Fall River mayor Jasiel Correia filed objection with the city clerk to the recall petition seeking an election to toss him from office, saying invalid signatures were submitted by recall proponents. (Herald News)


Residents of a New Bedford census tract where income and education levels are low have the lowest life expectancy in the state. (MassLive)

French drug maker Sanofi has signed a lease for 900,000 square feet of space in new buildings going up in East Cambridge. (Boston Globe)

Two firms, including MGM Springfield, submit bids to take over management of Springfield’s Symphony Hall. (MassLive)

FoxRock Properties unveiled plans for its nine-story multi-use development in Quincy Center. (Patriot Ledger)


Teachers at two West Roxbury high schools are girding for a Boston School Committee meeting tomorrow where a vote is expected on the recommendation to close the two schools. (Boston Herald)

Newbury College, which announced it will shut down this spring, recruited students last year spring from nearby Mt. Ida College as it shut its doors, meaning some students will now face two college closures in pursuit of a degree. (Boston Globe)

Robert Manning, chair of the UMass board, predicts a lot more colleges will go out of business over the next five years. He also says the nation doesn’t have a student debt crisis as much as a graduation rate crisis. He notes half of those who enroll in college, incurring debt in the process, never graduate. (Salem News)

Everett’s longtime school superintendent, Frederick Foresteire, has been put on leave while the city investigates sexual harassment allegations against him. (Boston Globe)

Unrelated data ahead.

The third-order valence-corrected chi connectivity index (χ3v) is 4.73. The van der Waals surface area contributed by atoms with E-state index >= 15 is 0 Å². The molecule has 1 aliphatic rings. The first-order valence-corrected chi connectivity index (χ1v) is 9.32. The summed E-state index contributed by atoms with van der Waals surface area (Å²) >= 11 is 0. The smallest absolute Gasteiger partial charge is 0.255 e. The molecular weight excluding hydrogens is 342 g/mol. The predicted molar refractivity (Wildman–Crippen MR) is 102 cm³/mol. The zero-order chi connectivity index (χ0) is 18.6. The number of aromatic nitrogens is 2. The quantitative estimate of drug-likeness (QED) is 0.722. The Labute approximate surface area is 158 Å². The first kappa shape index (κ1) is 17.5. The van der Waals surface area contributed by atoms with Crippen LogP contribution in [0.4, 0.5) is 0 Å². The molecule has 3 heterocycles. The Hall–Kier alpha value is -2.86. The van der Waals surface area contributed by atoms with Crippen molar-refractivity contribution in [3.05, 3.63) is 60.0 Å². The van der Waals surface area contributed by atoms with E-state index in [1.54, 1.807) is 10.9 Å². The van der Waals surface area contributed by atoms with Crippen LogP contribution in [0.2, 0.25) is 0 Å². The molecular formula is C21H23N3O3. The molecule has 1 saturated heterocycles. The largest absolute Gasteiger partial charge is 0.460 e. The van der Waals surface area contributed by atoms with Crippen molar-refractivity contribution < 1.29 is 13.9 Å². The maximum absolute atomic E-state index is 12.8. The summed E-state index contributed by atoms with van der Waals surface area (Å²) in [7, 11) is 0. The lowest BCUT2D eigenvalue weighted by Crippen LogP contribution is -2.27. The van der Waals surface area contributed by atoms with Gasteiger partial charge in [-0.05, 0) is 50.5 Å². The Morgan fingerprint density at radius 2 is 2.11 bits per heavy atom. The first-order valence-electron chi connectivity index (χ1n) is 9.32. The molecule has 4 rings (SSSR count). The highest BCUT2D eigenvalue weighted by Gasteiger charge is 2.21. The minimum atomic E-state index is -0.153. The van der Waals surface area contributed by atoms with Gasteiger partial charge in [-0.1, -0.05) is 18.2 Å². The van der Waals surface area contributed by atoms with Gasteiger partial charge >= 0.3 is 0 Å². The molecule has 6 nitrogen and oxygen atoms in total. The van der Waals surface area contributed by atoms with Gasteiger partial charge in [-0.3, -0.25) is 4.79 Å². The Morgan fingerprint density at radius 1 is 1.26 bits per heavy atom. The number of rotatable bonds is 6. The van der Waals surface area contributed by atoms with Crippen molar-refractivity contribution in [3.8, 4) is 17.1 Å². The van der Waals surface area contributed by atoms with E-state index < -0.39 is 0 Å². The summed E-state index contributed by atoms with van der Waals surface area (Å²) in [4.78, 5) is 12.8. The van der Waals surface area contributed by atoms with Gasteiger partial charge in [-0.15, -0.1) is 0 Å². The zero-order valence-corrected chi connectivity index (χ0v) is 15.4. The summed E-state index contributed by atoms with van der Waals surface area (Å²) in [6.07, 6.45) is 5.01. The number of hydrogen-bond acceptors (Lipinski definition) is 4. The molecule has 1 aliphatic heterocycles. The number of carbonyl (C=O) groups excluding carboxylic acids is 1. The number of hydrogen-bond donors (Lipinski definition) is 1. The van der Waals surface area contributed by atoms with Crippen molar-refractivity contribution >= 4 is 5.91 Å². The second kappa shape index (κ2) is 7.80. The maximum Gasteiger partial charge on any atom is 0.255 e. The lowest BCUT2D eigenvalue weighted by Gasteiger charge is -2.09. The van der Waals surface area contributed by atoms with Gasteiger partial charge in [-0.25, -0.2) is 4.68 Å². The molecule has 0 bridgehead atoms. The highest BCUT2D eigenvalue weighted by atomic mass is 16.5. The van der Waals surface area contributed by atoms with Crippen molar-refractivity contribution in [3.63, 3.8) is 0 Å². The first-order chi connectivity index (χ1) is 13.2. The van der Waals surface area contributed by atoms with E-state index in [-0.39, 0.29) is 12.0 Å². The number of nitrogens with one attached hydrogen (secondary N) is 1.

Chronic absenteeism is becoming a major problem in US schools. (Governing)

A Brewster couple donates their collection of Charles Dickens books and artifacts to the Worcester Polytechnic Institute. (Telegram & Gazette)


A Texas federal court ruling overturning the Affordable Care Act would have devastating consequences in Massachusetts if upheld by higher courts. (Boston Globe)


T notes: The Fiscal and Management Control Board acts as if ex-GM Luis Ramirez never existed. … $10 weekend commuter rail fare remains in limbo. … Control board makes an early morning bus pilot permanent…. Advocates push for a rider and/or a person of color for the open seat on the control board. (CommonWealth)

As decision time nears on the “functionally obsolete” bridges over the Cape Cod Canal, Transportation Secretary Stephanie Pollack says she favors replacing the structures and adding an extra lane in each direction. The one catch? The US Army Corps of Engineers, not the state, owns the bridges. (CommonWealth)

An outside report says the Woods Hole, Martha’s Vineyard, and Nantucket Steamship Authority has been penny wise and pound foolish, which contributed to the many mishaps this year. (South Coast Today)


MGM Springfield gaming revenues dipped in November. (MassLive)


Sean Ellis, who has been tried three times and served 22 years in prison for the 1993 killing of Boston police Detective John Mulligan before his last conviction was overturned in 2015, won’t be retried a fourth time, prosecutors announced. (Boston Globe)

Gov. Charlie Baker named one-time Boston city councilor Jerry McDermott to the Norfolk County sheriff’s position vacated by Michael Bellotti, who is now interim president of Quincy College. (Boston Globe)


The Los Angeles Times is launching a primetime news magazine television series. (Los Angeles Times)


Former Boston police commissioner Francis “Mickey” Roache, who first made his mark leading the department’s Community Disorders Unit that focused on race-based crimes, has died at age 82. (Boston Globe)